What would have benefited the country most during the pandemic was the free WiFi service that was a project of the Duterte administration long before the global contagion erupted, but which his underlings bungled.
The Department of Information and Communications Technology (DICT) was tasked to implement the Free WiFi for All project, which was one of the pledges of President Rodrigo Duterte in his first State of the Nation Address (SoNA).
Some P1.24 billion in public funds were infused into the project in 2017 alone, the Commission on Audit (CoA) said in a report.
Through assistance from the United Nations, the project dubbed “Pipol Konek” would have made huge strides, but instead it was mired in anomalies, including the commissioning of a foreign contractor that turned out to have questionable capability.
The project ended up with an unusual setup with the United Nations Development Program (UNDP) running the show and having the choice for the project’s contractor.
Had the ambitious plan pulled through, the government would have provided the infrastructure for public education, which went remote as a result of the health crisis, as it would have covered 1,634 municipalities and cities nationwide.
The project was started four years ago, but a CoA audit found it to have lacked “meticulous and judicious planning coupled with ineffective coordination with local government units (LGU), private suppliers and service providers.”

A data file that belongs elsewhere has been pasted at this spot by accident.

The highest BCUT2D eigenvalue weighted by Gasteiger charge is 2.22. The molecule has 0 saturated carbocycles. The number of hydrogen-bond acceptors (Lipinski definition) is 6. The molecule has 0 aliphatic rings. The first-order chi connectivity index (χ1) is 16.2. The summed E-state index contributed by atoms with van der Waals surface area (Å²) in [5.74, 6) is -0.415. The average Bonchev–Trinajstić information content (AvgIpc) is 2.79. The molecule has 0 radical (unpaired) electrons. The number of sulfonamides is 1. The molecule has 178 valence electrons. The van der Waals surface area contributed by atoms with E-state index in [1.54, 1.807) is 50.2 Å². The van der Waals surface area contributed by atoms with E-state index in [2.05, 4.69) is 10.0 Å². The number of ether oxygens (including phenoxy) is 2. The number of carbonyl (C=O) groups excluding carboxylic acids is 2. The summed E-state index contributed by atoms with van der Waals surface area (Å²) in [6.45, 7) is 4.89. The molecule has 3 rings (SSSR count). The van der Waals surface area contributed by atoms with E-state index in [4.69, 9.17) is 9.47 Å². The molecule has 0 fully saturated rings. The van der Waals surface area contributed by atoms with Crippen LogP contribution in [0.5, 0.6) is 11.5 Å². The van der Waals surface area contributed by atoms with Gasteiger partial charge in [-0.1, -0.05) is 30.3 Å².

The CoA said since 2015, when the project started under the name Juan Konek, the government had allotted P4.82 billion for it.
The report said 19 awarded contracts under “Pipol Konek” from March 2016 to October 2017 were either “suspended, delayed or not completed.”
“Pipol Konek” was supposedly the fulfillment of Mr. Duterte’s promise in the SoNA on 25 July 2016 where he stated WiFi access must be provided to the public at no charge.
Had the vision been realized, families under lockdown would have one thing less to worry about, which is the cost of Internet access that is now one of the major items in the household budget.
The project should have been completed in 2018 with most of the country covered by free WiFi connection, mainly in 5,250 public schools, colleges and universities nationwide.
“This is part of the total 13,024 sites (P3.060-billion budget) to be covered by the end of 2017, with this number leaping to 18,332 sites (totaling P6.507 billion estimated budget to be spent) by 2018,” the CoA said in its report.
CoA found the project was marred by inefficiencies from the start.
“Out of 15 projects which started February 2016 to July 2016, with completion dates from April 2016 to December 2016, 13 or 86.66 percent of contracts were suspended and two have zero accomplishment,” the report added.
The CoA said 19 contracts, which started from January 2017 to October 2017 with completion dates from July 2017 to December 2017, had accomplishments that “ranged from zero to 9.52 percent and all contracts were suspended.”
As of November 2020, of the 3,000 sites identified by UNDP and the contractor Speedcast, about 1,767 had been problematic, inaccessible for site surveys or 242 sites having faulty or incomplete data; 785 sites were found dangerous, could risk the safety and security of teams because of “severe geographic or terrain challenges”; and feudal and political issues.
It’s a sheer waste of a project that was a product of foresight of the leadership, but instead became a showcase of gross inefficiency and lack of purpose, which are the bane of many in government.
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